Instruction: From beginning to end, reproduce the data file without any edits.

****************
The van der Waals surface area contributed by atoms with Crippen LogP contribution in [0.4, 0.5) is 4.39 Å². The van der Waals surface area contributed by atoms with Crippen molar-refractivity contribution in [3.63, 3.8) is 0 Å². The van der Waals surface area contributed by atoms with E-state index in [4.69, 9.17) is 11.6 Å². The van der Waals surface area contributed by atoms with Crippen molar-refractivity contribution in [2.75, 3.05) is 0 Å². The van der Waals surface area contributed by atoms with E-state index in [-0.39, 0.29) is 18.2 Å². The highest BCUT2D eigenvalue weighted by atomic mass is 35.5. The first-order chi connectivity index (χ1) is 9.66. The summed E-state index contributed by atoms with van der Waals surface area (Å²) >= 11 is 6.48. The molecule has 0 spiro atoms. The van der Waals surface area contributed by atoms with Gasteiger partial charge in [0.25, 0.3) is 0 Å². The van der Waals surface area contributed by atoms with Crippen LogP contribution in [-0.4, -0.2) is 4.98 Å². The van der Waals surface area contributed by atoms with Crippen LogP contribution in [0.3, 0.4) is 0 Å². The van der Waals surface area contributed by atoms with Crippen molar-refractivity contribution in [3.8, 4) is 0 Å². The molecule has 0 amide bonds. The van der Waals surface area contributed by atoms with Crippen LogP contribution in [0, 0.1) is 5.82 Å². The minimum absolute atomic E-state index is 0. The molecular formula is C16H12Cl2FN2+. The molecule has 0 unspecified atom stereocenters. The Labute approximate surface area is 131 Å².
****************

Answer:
The van der Waals surface area contributed by atoms with Crippen LogP contribution in [0.4, 0.5) is 4.39 Å². The van der Waals surface area contributed by atoms with Crippen molar-refractivity contribution in [3.63, 3.8) is 0 Å². The van der Waals surface area contributed by atoms with E-state index in [4.69, 9.17) is 11.6 Å². The van der Waals surface area contributed by atoms with Crippen molar-refractivity contribution in [2.75, 3.05) is 0 Å². The van der Waals surface area contributed by atoms with E-state index in [-0.39, 0.29) is 18.2 Å². The highest BCUT2D eigenvalue weighted by atomic mass is 35.5. The first-order chi connectivity index (χ1) is 9.66. The summed E-state index contributed by atoms with van der Waals surface area (Å²) >= 11 is 6.48. The molecule has 0 spiro atoms. The van der Waals surface area contributed by atoms with Gasteiger partial charge in [0.25, 0.3) is 0 Å². The van der Waals surface area contributed by atoms with Crippen LogP contribution in [-0.4, -0.2) is 4.98 Å². The van der Waals surface area contributed by atoms with Crippen LogP contribution in [0.3, 0.4) is 0 Å². The van der Waals surface area contributed by atoms with Crippen molar-refractivity contribution in [3.8, 4) is 0 Å². The molecule has 0 amide bonds. The van der Waals surface area contributed by atoms with Crippen LogP contribution in [0, 0.1) is 5.82 Å². The minimum absolute atomic E-state index is 0. The molecular formula is C16H12Cl2FN2+. The molecule has 0 unspecified atom stereocenters. The Labute approximate surface area is 131 Å².